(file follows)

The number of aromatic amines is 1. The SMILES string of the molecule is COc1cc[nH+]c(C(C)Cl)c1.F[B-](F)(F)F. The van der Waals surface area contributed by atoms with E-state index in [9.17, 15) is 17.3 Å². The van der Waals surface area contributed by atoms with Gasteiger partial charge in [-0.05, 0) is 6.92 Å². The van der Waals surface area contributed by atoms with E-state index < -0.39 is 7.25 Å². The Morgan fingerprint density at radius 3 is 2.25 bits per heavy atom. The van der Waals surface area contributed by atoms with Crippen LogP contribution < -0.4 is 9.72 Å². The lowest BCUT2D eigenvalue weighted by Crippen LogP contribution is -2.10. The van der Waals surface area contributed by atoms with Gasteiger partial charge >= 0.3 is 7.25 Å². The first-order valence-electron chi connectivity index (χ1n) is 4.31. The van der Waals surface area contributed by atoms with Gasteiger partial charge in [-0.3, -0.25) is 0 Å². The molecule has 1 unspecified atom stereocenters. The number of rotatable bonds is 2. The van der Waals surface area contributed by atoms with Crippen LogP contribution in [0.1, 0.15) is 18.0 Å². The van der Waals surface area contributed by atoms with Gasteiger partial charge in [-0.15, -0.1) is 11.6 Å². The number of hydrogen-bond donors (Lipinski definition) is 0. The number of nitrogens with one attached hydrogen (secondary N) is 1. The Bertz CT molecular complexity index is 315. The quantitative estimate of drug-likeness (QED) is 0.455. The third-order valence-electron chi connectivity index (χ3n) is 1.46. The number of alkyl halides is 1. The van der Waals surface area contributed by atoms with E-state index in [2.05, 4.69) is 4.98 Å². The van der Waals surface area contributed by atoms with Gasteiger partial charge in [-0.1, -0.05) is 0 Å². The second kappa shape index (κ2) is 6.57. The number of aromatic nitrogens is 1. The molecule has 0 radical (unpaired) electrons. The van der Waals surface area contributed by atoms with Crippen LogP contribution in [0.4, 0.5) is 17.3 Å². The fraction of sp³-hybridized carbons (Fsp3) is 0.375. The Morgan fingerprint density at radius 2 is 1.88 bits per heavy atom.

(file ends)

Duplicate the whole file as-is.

The number of aromatic amines is 1. The SMILES string of the molecule is COc1cc[nH+]c(C(C)Cl)c1.F[B-](F)(F)F. The van der Waals surface area contributed by atoms with E-state index in [9.17, 15) is 17.3 Å². The van der Waals surface area contributed by atoms with Gasteiger partial charge in [-0.05, 0) is 6.92 Å². The van der Waals surface area contributed by atoms with E-state index < -0.39 is 7.25 Å². The Morgan fingerprint density at radius 3 is 2.25 bits per heavy atom. The van der Waals surface area contributed by atoms with Crippen LogP contribution < -0.4 is 9.72 Å². The lowest BCUT2D eigenvalue weighted by Crippen LogP contribution is -2.10. The van der Waals surface area contributed by atoms with Gasteiger partial charge >= 0.3 is 7.25 Å². The first-order valence-electron chi connectivity index (χ1n) is 4.31. The van der Waals surface area contributed by atoms with Gasteiger partial charge in [-0.3, -0.25) is 0 Å². The molecule has 1 unspecified atom stereocenters. The number of rotatable bonds is 2. The van der Waals surface area contributed by atoms with Crippen LogP contribution in [0.1, 0.15) is 18.0 Å². The van der Waals surface area contributed by atoms with Gasteiger partial charge in [-0.15, -0.1) is 11.6 Å². The number of hydrogen-bond donors (Lipinski definition) is 0. The number of nitrogens with one attached hydrogen (secondary N) is 1. The Bertz CT molecular complexity index is 315. The quantitative estimate of drug-likeness (QED) is 0.455. The third-order valence-electron chi connectivity index (χ3n) is 1.46. The number of alkyl halides is 1. The van der Waals surface area contributed by atoms with E-state index in [2.05, 4.69) is 4.98 Å². The van der Waals surface area contributed by atoms with Gasteiger partial charge in [-0.1, -0.05) is 0 Å². The second kappa shape index (κ2) is 6.57. The number of aromatic nitrogens is 1. The molecule has 0 radical (unpaired) electrons. The van der Waals surface area contributed by atoms with Crippen LogP contribution in [0.4, 0.5) is 17.3 Å². The fraction of sp³-hybridized carbons (Fsp3) is 0.375. The Morgan fingerprint density at radius 2 is 1.88 bits per heavy atom.